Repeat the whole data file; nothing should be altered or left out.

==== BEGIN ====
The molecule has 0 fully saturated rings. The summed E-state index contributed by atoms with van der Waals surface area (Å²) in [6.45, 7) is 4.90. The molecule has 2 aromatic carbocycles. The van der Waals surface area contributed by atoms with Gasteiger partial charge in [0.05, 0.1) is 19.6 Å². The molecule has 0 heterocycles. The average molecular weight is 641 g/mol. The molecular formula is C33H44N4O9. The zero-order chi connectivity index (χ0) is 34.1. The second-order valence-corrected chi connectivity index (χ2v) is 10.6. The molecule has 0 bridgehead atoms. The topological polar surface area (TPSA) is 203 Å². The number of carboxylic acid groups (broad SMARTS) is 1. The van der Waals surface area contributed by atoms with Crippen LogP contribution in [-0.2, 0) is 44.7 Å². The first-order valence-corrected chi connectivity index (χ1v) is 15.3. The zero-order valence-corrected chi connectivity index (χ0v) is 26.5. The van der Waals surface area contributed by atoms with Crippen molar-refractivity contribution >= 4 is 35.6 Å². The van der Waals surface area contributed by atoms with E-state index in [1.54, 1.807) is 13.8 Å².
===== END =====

The molecule has 0 fully saturated rings. The summed E-state index contributed by atoms with van der Waals surface area (Å²) in [6.45, 7) is 4.90. The molecule has 2 aromatic carbocycles. The van der Waals surface area contributed by atoms with Gasteiger partial charge in [0.05, 0.1) is 19.6 Å². The molecule has 0 heterocycles. The average molecular weight is 641 g/mol. The molecular formula is C33H44N4O9. The zero-order chi connectivity index (χ0) is 34.1. The second-order valence-corrected chi connectivity index (χ2v) is 10.6. The molecule has 0 bridgehead atoms. The topological polar surface area (TPSA) is 203 Å². The number of carboxylic acid groups (broad SMARTS) is 1. The van der Waals surface area contributed by atoms with Crippen LogP contribution in [-0.2, 0) is 44.7 Å². The first-order valence-corrected chi connectivity index (χ1v) is 15.3. The zero-order valence-corrected chi connectivity index (χ0v) is 26.5. The van der Waals surface area contributed by atoms with Crippen molar-refractivity contribution >= 4 is 35.6 Å². The van der Waals surface area contributed by atoms with E-state index in [1.54, 1.807) is 13.8 Å².